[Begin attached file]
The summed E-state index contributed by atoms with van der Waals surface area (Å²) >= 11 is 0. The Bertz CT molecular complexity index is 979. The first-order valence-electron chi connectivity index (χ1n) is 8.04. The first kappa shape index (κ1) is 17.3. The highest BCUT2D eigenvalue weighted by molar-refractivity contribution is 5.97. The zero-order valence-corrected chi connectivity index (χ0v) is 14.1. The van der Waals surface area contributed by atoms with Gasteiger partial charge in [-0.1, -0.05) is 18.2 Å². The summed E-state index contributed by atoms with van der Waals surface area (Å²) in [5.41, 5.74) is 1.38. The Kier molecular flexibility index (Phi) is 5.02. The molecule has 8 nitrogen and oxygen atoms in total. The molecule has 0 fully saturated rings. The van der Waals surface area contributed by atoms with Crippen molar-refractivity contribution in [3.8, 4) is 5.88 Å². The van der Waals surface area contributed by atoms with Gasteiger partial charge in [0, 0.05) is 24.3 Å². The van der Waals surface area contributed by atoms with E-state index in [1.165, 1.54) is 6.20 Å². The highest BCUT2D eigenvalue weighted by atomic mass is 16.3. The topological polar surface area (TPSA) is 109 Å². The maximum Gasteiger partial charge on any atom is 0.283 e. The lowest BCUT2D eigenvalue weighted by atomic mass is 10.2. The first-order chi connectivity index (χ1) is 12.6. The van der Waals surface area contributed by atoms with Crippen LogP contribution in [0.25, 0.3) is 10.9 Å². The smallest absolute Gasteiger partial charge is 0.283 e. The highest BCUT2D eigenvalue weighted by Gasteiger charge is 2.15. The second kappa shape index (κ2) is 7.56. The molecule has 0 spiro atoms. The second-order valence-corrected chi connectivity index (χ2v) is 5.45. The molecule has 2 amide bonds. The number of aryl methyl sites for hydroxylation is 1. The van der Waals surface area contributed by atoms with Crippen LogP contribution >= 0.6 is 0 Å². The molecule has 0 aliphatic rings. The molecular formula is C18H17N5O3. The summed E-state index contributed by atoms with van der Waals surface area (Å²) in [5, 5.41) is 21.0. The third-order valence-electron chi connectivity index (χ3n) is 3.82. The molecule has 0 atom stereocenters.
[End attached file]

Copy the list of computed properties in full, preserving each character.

The summed E-state index contributed by atoms with van der Waals surface area (Å²) >= 11 is 0. The Bertz CT molecular complexity index is 979. The first-order valence-electron chi connectivity index (χ1n) is 8.04. The first kappa shape index (κ1) is 17.3. The highest BCUT2D eigenvalue weighted by molar-refractivity contribution is 5.97. The zero-order valence-corrected chi connectivity index (χ0v) is 14.1. The van der Waals surface area contributed by atoms with Gasteiger partial charge in [-0.1, -0.05) is 18.2 Å². The summed E-state index contributed by atoms with van der Waals surface area (Å²) in [5.41, 5.74) is 1.38. The Kier molecular flexibility index (Phi) is 5.02. The molecule has 8 nitrogen and oxygen atoms in total. The molecule has 0 fully saturated rings. The van der Waals surface area contributed by atoms with Crippen molar-refractivity contribution in [3.8, 4) is 5.88 Å². The van der Waals surface area contributed by atoms with Gasteiger partial charge in [0, 0.05) is 24.3 Å². The van der Waals surface area contributed by atoms with E-state index in [1.165, 1.54) is 6.20 Å². The highest BCUT2D eigenvalue weighted by atomic mass is 16.3. The topological polar surface area (TPSA) is 109 Å². The maximum Gasteiger partial charge on any atom is 0.283 e. The lowest BCUT2D eigenvalue weighted by atomic mass is 10.2. The first-order chi connectivity index (χ1) is 12.6. The van der Waals surface area contributed by atoms with Crippen LogP contribution in [0.25, 0.3) is 10.9 Å². The smallest absolute Gasteiger partial charge is 0.283 e. The highest BCUT2D eigenvalue weighted by Gasteiger charge is 2.15. The second kappa shape index (κ2) is 7.56. The molecule has 0 spiro atoms. The second-order valence-corrected chi connectivity index (χ2v) is 5.45. The molecule has 2 amide bonds. The number of aryl methyl sites for hydroxylation is 1. The van der Waals surface area contributed by atoms with Crippen LogP contribution >= 0.6 is 0 Å². The molecule has 0 aliphatic rings. The molecular formula is C18H17N5O3. The summed E-state index contributed by atoms with van der Waals surface area (Å²) in [5, 5.41) is 21.0. The third-order valence-electron chi connectivity index (χ3n) is 3.82. The molecule has 0 atom stereocenters.